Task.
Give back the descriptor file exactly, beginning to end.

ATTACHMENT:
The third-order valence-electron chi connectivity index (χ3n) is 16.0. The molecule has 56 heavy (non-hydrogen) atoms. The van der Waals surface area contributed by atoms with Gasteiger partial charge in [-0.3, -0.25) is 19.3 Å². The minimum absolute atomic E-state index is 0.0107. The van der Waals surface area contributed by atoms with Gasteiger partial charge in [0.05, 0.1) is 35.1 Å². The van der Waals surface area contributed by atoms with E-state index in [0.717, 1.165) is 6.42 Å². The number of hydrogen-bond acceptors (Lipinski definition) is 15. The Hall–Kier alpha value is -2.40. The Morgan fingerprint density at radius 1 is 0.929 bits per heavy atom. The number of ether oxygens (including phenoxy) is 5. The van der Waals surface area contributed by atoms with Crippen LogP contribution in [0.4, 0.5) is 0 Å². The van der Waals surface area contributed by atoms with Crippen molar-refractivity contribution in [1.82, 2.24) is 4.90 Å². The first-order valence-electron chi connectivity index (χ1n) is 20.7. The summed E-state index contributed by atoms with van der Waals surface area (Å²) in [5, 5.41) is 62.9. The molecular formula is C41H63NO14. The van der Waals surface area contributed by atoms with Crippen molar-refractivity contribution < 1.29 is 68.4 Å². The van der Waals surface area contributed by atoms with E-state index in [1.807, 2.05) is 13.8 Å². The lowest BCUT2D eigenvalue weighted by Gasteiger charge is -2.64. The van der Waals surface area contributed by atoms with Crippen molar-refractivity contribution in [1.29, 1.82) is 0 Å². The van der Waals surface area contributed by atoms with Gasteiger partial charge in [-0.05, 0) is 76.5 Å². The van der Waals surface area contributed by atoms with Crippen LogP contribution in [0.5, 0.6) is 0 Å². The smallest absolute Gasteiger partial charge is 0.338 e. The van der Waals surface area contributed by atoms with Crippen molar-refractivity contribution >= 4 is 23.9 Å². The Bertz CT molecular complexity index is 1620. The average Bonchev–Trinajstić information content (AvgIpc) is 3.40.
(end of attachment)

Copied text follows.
The third-order valence-electron chi connectivity index (χ3n) is 16.0. The molecule has 56 heavy (non-hydrogen) atoms. The van der Waals surface area contributed by atoms with Gasteiger partial charge in [-0.3, -0.25) is 19.3 Å². The minimum absolute atomic E-state index is 0.0107. The van der Waals surface area contributed by atoms with Gasteiger partial charge in [0.05, 0.1) is 35.1 Å². The van der Waals surface area contributed by atoms with E-state index in [0.717, 1.165) is 6.42 Å². The number of hydrogen-bond acceptors (Lipinski definition) is 15. The Hall–Kier alpha value is -2.40. The Morgan fingerprint density at radius 1 is 0.929 bits per heavy atom. The number of ether oxygens (including phenoxy) is 5. The van der Waals surface area contributed by atoms with Crippen LogP contribution in [0.4, 0.5) is 0 Å². The van der Waals surface area contributed by atoms with Crippen molar-refractivity contribution in [1.82, 2.24) is 4.90 Å². The first-order valence-electron chi connectivity index (χ1n) is 20.7. The summed E-state index contributed by atoms with van der Waals surface area (Å²) in [5, 5.41) is 62.9. The molecular formula is C41H63NO14. The van der Waals surface area contributed by atoms with Crippen molar-refractivity contribution < 1.29 is 68.4 Å². The van der Waals surface area contributed by atoms with E-state index in [1.807, 2.05) is 13.8 Å². The lowest BCUT2D eigenvalue weighted by Gasteiger charge is -2.64. The van der Waals surface area contributed by atoms with Crippen molar-refractivity contribution in [1.29, 1.82) is 0 Å². The van der Waals surface area contributed by atoms with Gasteiger partial charge in [-0.05, 0) is 76.5 Å². The van der Waals surface area contributed by atoms with Crippen LogP contribution in [0.5, 0.6) is 0 Å². The smallest absolute Gasteiger partial charge is 0.338 e. The van der Waals surface area contributed by atoms with Crippen molar-refractivity contribution >= 4 is 23.9 Å². The Bertz CT molecular complexity index is 1620. The average Bonchev–Trinajstić information content (AvgIpc) is 3.40.